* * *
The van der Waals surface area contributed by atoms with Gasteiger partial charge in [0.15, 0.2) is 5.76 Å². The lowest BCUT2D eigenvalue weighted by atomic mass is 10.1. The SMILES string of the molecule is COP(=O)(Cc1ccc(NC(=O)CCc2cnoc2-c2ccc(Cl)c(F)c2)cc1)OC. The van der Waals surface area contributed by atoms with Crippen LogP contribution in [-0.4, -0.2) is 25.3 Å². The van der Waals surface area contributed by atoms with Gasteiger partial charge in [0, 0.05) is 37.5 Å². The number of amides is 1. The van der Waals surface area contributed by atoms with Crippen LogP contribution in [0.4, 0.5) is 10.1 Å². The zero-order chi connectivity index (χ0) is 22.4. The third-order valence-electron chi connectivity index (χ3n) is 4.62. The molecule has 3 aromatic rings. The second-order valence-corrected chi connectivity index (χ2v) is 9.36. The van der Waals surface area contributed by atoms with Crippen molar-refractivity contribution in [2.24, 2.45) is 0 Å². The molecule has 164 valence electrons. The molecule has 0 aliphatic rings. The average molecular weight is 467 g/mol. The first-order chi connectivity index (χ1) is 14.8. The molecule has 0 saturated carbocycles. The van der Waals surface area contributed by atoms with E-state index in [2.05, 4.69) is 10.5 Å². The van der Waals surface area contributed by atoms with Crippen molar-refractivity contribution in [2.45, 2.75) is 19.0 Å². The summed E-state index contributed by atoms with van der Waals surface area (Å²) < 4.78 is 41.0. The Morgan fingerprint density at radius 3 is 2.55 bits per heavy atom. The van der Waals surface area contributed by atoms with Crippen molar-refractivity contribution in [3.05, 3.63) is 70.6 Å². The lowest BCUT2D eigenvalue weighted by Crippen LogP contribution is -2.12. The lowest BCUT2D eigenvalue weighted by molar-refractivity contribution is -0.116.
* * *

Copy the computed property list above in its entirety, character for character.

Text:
The van der Waals surface area contributed by atoms with Gasteiger partial charge in [0.15, 0.2) is 5.76 Å². The lowest BCUT2D eigenvalue weighted by atomic mass is 10.1. The SMILES string of the molecule is COP(=O)(Cc1ccc(NC(=O)CCc2cnoc2-c2ccc(Cl)c(F)c2)cc1)OC. The van der Waals surface area contributed by atoms with Crippen LogP contribution in [-0.4, -0.2) is 25.3 Å². The van der Waals surface area contributed by atoms with Gasteiger partial charge in [0, 0.05) is 37.5 Å². The number of amides is 1. The van der Waals surface area contributed by atoms with Crippen LogP contribution in [0.4, 0.5) is 10.1 Å². The zero-order chi connectivity index (χ0) is 22.4. The third-order valence-electron chi connectivity index (χ3n) is 4.62. The molecule has 3 aromatic rings. The second-order valence-corrected chi connectivity index (χ2v) is 9.36. The van der Waals surface area contributed by atoms with Crippen molar-refractivity contribution in [2.24, 2.45) is 0 Å². The molecule has 164 valence electrons. The molecule has 0 aliphatic rings. The average molecular weight is 467 g/mol. The first-order chi connectivity index (χ1) is 14.8. The molecule has 0 saturated carbocycles. The van der Waals surface area contributed by atoms with E-state index in [2.05, 4.69) is 10.5 Å². The van der Waals surface area contributed by atoms with Crippen molar-refractivity contribution in [2.45, 2.75) is 19.0 Å². The summed E-state index contributed by atoms with van der Waals surface area (Å²) < 4.78 is 41.0. The Morgan fingerprint density at radius 3 is 2.55 bits per heavy atom. The van der Waals surface area contributed by atoms with Crippen molar-refractivity contribution in [3.05, 3.63) is 70.6 Å². The lowest BCUT2D eigenvalue weighted by Crippen LogP contribution is -2.12. The lowest BCUT2D eigenvalue weighted by molar-refractivity contribution is -0.116.